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02/11/88 the People of the State of v. James B. Ashford

February 11, 1988





520 N.E.2d 332, 121 Ill. 2d 55, 117 Ill. Dec. 171 1988.IL.187

Appeal from the Circuit Court of Sangamon County, the Hon. Raymond L. Terrell, Judge, presiding.


JUSTICE CLARK delivered the opinion of the court. JUSTICE SIMON, Concurring in part and Dissenting in part.


The defendant, James "Pud" Ashford, and Gary Jones were charged by indictment in the circuit court of Sangamon County with four counts of knowing murder (Ill. Rev. Stat. 1985, ch. 38, par. 9-1(a)(2)), four counts of felony murder based on armed robbery (Ill. Rev. Stat. 1985, ch. 38, par. 9-1(a)(3)), and one count of armed robbery (Ill. Rev. Stat. 1985, ch. 38, par. 18-2). The circuit court granted the defendant's motion for a severance and accepted his waiver of a jury trial. A bench trial followed, and the defendant was found guilty of all charges. The defendant waived a jury for the death sentencing hearing. The circuit court found beyond a reasonable doubt that the defendant was 18 years of age or older at the time of the offenses and the existence of two statutory aggravating factors: the defendant was convicted of murdering four persons (Ill. Rev. Stat. 1985, ch. 38, par. 9-1(b)(3)), and he killed the victims in the course of an armed robbery (Ill. Rev. Stat. 1985, ch. 38, par. 9-1(b)(6)). Finding no mitigating factors sufficient to preclude imposition of the death penalty, the circuit court sentenced the defendant to death for the murder convictions. The defendant was sentenced to a 30-year prison term for the armed robbery conviction. The death sentence has been stayed (107 Ill. 2d R. 609(a)) pending direct review by this court (Ill. Const. 1970, art. VI, § 4(b); 107 Ill. 2d R. 603). I. The Guilt Phase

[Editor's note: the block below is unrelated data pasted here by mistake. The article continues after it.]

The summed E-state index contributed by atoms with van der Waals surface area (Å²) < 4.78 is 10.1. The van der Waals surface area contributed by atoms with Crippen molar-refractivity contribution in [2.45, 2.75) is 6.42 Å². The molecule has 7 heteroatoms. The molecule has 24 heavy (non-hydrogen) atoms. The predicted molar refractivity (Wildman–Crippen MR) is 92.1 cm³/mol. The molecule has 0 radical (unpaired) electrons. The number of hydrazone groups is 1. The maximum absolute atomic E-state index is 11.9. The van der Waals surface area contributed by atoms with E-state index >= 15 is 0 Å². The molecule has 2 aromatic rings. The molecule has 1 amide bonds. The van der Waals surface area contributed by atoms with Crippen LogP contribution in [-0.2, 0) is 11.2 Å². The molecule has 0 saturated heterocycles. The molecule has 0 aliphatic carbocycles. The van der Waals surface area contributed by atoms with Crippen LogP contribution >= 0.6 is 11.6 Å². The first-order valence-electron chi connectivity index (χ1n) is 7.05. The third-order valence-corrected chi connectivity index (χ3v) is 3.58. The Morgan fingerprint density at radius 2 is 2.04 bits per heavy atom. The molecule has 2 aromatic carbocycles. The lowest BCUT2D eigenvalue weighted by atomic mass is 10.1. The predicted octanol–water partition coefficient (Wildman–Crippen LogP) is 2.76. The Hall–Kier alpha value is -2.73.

The State presented the following evidence at trial. Ellen Michelle Lawson testified that on the evening of June 12, 1985, she went to buy some marijuana at the home of Lonnie Davis, at 1714 East Stuart Street in Springfield, Illinois. Four persons were there when she arrived, at approximately 10 p.m.: Lonnie Davis; Davis' girlfriend, Annette Singleton; his sister Janetta Leaks; and Bernard Bowen. Bowen greeted Michelle at the front door, which led to the home's living room. After letting her in, Bowen took a seat at the table in the dining room, a room immediately adjacent to the living room. On the dining room table was a scale, a mirror, a large freezer-type bag filled with a white powdery substance, and a briefcase containing several stacks of United States currency. Bowen was weighing the white substance, which Michelle believed was cocaine.

Michelle walked through the dining room to the kitchen, where she saw Leaks and Singleton. The two women were eating. She then went into the bedroom adjacent to the kitchen to talk with Davis. While the two were talking, the front doorbell rang several times. Michelle testified that Bowen answered the door and then exchanged a few words with Davis. Shortly afterwards, Michelle heard a voice outside, which she recognized as that of Gary Jones, say: "F -- k that, let me in." Two gunshots followed. Davis, Leaks and Singleton all ran to the living room. Michelle remained in the bedroom and, from there, she heard the two women scream and run back into the kitchen.

Michelle attempted to flee the house by a door in the bedroom that led to the outside. The door, however, was locked with a dead-bolt and could not be opened without a key. After hearing three or four more gunshots, Michelle retreated down the basement stairs and hid behind the washer and dryer. Michelle heard screaming and three or four more shots. She heard Annette Singleton beg for her life to be spared, followed by four more shots. She then moved to the bedroom in the basement and hid between the bed and a wall.